Wednesday, July 27, 2011

Mike Bielecki waxes poetic about his rookie card

Rookie cards in baseball cement a snapshot of hope, potential, and excitement in a player's career. Fans can clearly remember the hype surrounding a player's debut and where and how they acquired that special card. Looking back at the fresh faces drums up memories of a more innocent time when they all had the opportunity to become impact players for their respective teams.

1985 Donruss Mike Bielecki

Players also have sharp memories of their first look at their initial and sometimes only appearance on a major league card. Having their own card signals they have made it, their official status immortalized on cardboard as a professional ballplayer. Giving a player their rookie card to sign often presents an interesting exchange about their recollections of when they were first asked to sign it.

Mike Bielecki, a veteran of 14 major league seasons, was named Baseball America's Minor League Player of the Year in 1984 after going 19-3 for the Hawaii Islanders of the Pacific Coast League. He was a September call-up at the end of the season, pitching 4.1 scoreless innings of relief, long enough to earn him a spot as a “Rated Rookie” in Donruss' 1985 set.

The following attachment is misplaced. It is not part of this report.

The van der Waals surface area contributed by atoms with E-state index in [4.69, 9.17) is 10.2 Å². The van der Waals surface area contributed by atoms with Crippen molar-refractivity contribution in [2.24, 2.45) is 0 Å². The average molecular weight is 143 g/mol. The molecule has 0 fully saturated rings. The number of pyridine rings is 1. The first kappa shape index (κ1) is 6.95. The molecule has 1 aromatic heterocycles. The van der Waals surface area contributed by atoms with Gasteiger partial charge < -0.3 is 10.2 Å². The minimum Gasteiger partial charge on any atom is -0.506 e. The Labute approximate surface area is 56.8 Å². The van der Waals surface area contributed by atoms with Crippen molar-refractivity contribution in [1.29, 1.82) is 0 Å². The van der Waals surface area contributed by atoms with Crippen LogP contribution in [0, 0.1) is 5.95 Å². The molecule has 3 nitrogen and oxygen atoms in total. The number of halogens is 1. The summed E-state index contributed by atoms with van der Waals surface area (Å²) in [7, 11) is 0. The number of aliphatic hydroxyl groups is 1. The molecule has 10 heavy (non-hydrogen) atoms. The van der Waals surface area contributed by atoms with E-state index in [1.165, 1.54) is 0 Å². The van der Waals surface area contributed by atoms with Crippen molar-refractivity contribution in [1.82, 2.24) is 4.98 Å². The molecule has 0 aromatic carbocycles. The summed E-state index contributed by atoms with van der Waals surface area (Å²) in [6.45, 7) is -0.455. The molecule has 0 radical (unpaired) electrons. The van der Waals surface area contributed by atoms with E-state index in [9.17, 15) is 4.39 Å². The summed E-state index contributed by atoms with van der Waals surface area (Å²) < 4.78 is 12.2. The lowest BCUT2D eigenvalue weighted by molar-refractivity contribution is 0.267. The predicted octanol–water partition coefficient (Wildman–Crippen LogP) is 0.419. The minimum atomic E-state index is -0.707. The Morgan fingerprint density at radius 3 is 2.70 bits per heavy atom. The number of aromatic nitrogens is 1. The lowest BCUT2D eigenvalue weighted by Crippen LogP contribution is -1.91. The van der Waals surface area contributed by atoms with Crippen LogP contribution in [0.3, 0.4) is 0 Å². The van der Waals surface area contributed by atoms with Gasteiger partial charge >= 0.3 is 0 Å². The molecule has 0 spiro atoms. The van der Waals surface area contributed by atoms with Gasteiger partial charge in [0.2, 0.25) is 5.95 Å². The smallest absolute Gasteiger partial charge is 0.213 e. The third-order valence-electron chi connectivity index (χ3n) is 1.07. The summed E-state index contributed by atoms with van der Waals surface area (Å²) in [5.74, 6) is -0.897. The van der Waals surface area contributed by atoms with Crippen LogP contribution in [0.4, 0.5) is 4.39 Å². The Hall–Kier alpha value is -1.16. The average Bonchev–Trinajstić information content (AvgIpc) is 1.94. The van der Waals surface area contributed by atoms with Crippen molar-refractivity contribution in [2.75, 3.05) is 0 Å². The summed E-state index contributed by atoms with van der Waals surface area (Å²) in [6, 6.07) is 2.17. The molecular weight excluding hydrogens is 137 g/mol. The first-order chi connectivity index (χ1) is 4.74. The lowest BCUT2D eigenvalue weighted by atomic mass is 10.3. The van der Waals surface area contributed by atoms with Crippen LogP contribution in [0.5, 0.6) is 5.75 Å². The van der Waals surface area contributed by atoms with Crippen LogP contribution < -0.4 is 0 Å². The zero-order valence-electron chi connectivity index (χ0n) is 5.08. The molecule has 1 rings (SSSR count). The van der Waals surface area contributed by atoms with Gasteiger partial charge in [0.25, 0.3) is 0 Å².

When handed his 1985 Donruss issue at a charity event last week, Bielecki starkly recalled not knowing the card was out when he was first asked to sign it.

“I was at a ceremony in the winter [of 1984] being honored as the Minor League Player of the Year and some little kid hands me the card to sign at the end of the evening. I go, 'What is this?', I didn't even know the card was out,” said a surprised Bielecki who was not given the card in advance by the manufacturer. “I offered the kid money for the card, but he wouldn't take it; he wanted the signature.”


Post a Comment